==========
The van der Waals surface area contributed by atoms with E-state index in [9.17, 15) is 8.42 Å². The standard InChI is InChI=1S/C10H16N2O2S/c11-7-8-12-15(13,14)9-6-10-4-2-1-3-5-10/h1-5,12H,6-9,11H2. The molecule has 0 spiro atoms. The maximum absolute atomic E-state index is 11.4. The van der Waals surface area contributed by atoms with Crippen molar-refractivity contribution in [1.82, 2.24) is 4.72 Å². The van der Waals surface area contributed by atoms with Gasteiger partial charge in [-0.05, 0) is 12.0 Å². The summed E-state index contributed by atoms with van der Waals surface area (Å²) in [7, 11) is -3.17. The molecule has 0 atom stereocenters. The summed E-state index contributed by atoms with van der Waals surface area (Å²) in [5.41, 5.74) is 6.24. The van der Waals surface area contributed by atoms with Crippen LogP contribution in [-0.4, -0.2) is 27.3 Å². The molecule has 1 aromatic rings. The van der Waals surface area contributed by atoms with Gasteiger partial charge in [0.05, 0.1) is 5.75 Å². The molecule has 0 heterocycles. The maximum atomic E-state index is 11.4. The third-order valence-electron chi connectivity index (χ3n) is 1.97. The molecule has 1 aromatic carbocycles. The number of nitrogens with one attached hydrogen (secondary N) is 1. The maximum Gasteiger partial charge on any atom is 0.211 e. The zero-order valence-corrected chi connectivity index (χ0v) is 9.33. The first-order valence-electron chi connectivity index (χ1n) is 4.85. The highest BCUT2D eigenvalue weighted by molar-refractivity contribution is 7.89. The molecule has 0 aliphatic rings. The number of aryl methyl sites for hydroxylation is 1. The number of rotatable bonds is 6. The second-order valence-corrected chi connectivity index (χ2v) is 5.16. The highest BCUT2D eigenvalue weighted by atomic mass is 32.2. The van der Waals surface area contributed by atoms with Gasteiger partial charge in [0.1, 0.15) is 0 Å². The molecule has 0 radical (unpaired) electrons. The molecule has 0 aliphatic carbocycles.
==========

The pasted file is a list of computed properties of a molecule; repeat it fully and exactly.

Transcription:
The van der Waals surface area contributed by atoms with E-state index in [9.17, 15) is 8.42 Å². The standard InChI is InChI=1S/C10H16N2O2S/c11-7-8-12-15(13,14)9-6-10-4-2-1-3-5-10/h1-5,12H,6-9,11H2. The molecule has 0 spiro atoms. The maximum absolute atomic E-state index is 11.4. The van der Waals surface area contributed by atoms with Crippen molar-refractivity contribution in [1.82, 2.24) is 4.72 Å². The van der Waals surface area contributed by atoms with Gasteiger partial charge in [-0.05, 0) is 12.0 Å². The summed E-state index contributed by atoms with van der Waals surface area (Å²) in [7, 11) is -3.17. The molecule has 0 atom stereocenters. The summed E-state index contributed by atoms with van der Waals surface area (Å²) in [5.41, 5.74) is 6.24. The van der Waals surface area contributed by atoms with Crippen LogP contribution in [-0.4, -0.2) is 27.3 Å². The molecule has 1 aromatic rings. The van der Waals surface area contributed by atoms with Gasteiger partial charge in [0.05, 0.1) is 5.75 Å². The molecule has 0 heterocycles. The maximum atomic E-state index is 11.4. The third-order valence-electron chi connectivity index (χ3n) is 1.97. The molecule has 1 aromatic carbocycles. The number of nitrogens with one attached hydrogen (secondary N) is 1. The maximum Gasteiger partial charge on any atom is 0.211 e. The zero-order valence-corrected chi connectivity index (χ0v) is 9.33. The first-order valence-electron chi connectivity index (χ1n) is 4.85. The highest BCUT2D eigenvalue weighted by molar-refractivity contribution is 7.89. The molecule has 0 aliphatic rings. The number of aryl methyl sites for hydroxylation is 1. The number of rotatable bonds is 6. The second-order valence-corrected chi connectivity index (χ2v) is 5.16. The highest BCUT2D eigenvalue weighted by atomic mass is 32.2. The van der Waals surface area contributed by atoms with Gasteiger partial charge in [0.1, 0.15) is 0 Å². The molecule has 0 radical (unpaired) electrons. The molecule has 0 aliphatic carbocycles.